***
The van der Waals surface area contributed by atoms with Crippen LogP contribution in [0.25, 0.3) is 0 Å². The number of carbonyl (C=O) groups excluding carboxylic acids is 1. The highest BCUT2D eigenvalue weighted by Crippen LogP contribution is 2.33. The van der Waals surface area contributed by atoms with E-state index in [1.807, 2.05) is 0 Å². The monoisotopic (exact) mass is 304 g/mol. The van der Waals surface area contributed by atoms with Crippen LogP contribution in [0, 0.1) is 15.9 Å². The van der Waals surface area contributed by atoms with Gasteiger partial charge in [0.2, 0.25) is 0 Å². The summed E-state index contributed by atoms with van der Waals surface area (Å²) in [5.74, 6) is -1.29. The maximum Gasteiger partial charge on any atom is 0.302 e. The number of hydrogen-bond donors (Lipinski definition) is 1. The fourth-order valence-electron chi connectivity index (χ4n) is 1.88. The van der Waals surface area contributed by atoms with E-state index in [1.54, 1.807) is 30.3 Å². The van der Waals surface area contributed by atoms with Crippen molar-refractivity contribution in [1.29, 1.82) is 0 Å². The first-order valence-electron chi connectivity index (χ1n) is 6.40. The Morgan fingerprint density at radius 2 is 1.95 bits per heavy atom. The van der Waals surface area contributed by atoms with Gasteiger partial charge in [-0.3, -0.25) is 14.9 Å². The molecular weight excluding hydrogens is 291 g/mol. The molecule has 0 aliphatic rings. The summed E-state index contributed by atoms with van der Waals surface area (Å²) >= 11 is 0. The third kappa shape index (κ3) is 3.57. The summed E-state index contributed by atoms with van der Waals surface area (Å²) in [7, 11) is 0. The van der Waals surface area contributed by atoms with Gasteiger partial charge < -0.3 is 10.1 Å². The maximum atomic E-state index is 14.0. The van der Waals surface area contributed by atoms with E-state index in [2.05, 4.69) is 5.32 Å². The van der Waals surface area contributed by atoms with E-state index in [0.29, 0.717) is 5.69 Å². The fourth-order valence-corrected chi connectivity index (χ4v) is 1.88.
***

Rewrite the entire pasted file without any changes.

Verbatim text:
The van der Waals surface area contributed by atoms with Crippen LogP contribution in [0.25, 0.3) is 0 Å². The number of carbonyl (C=O) groups excluding carboxylic acids is 1. The highest BCUT2D eigenvalue weighted by Crippen LogP contribution is 2.33. The van der Waals surface area contributed by atoms with E-state index in [1.807, 2.05) is 0 Å². The monoisotopic (exact) mass is 304 g/mol. The van der Waals surface area contributed by atoms with Crippen LogP contribution in [0, 0.1) is 15.9 Å². The van der Waals surface area contributed by atoms with Gasteiger partial charge in [0.2, 0.25) is 0 Å². The summed E-state index contributed by atoms with van der Waals surface area (Å²) in [5.74, 6) is -1.29. The maximum Gasteiger partial charge on any atom is 0.302 e. The number of hydrogen-bond donors (Lipinski definition) is 1. The fourth-order valence-electron chi connectivity index (χ4n) is 1.88. The van der Waals surface area contributed by atoms with E-state index in [1.54, 1.807) is 30.3 Å². The van der Waals surface area contributed by atoms with Crippen molar-refractivity contribution in [1.29, 1.82) is 0 Å². The first-order valence-electron chi connectivity index (χ1n) is 6.40. The Morgan fingerprint density at radius 2 is 1.95 bits per heavy atom. The van der Waals surface area contributed by atoms with Gasteiger partial charge in [-0.3, -0.25) is 14.9 Å². The molecular weight excluding hydrogens is 291 g/mol. The molecule has 0 aliphatic rings. The summed E-state index contributed by atoms with van der Waals surface area (Å²) >= 11 is 0. The third kappa shape index (κ3) is 3.57. The summed E-state index contributed by atoms with van der Waals surface area (Å²) in [7, 11) is 0. The van der Waals surface area contributed by atoms with Gasteiger partial charge < -0.3 is 10.1 Å². The maximum atomic E-state index is 14.0. The van der Waals surface area contributed by atoms with E-state index in [2.05, 4.69) is 5.32 Å². The van der Waals surface area contributed by atoms with E-state index in [0.29, 0.717) is 5.69 Å². The fourth-order valence-corrected chi connectivity index (χ4v) is 1.88.